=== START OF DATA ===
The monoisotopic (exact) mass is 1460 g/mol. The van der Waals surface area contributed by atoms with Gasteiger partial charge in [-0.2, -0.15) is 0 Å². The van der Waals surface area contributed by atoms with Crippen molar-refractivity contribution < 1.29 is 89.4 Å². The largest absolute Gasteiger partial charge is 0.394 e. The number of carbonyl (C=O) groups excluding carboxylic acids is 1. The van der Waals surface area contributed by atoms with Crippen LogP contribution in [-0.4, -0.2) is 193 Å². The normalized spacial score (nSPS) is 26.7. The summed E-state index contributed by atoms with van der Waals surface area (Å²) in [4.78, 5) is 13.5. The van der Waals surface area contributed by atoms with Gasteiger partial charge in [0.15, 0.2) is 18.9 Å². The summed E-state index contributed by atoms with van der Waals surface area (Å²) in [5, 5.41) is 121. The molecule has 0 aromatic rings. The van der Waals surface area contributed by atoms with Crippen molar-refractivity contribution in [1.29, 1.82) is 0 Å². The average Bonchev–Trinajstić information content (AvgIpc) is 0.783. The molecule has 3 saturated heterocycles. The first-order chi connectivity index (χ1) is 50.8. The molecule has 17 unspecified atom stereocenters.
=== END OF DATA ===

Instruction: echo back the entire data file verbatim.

The monoisotopic (exact) mass is 1460 g/mol. The van der Waals surface area contributed by atoms with Gasteiger partial charge in [-0.2, -0.15) is 0 Å². The van der Waals surface area contributed by atoms with Crippen molar-refractivity contribution < 1.29 is 89.4 Å². The largest absolute Gasteiger partial charge is 0.394 e. The number of carbonyl (C=O) groups excluding carboxylic acids is 1. The van der Waals surface area contributed by atoms with Crippen LogP contribution in [-0.4, -0.2) is 193 Å². The normalized spacial score (nSPS) is 26.7. The summed E-state index contributed by atoms with van der Waals surface area (Å²) in [4.78, 5) is 13.5. The van der Waals surface area contributed by atoms with Gasteiger partial charge in [0.15, 0.2) is 18.9 Å². The summed E-state index contributed by atoms with van der Waals surface area (Å²) in [5, 5.41) is 121. The molecule has 0 aromatic rings. The van der Waals surface area contributed by atoms with Crippen molar-refractivity contribution in [1.29, 1.82) is 0 Å². The average Bonchev–Trinajstić information content (AvgIpc) is 0.783. The molecule has 3 saturated heterocycles. The first-order chi connectivity index (χ1) is 50.8. The molecule has 17 unspecified atom stereocenters.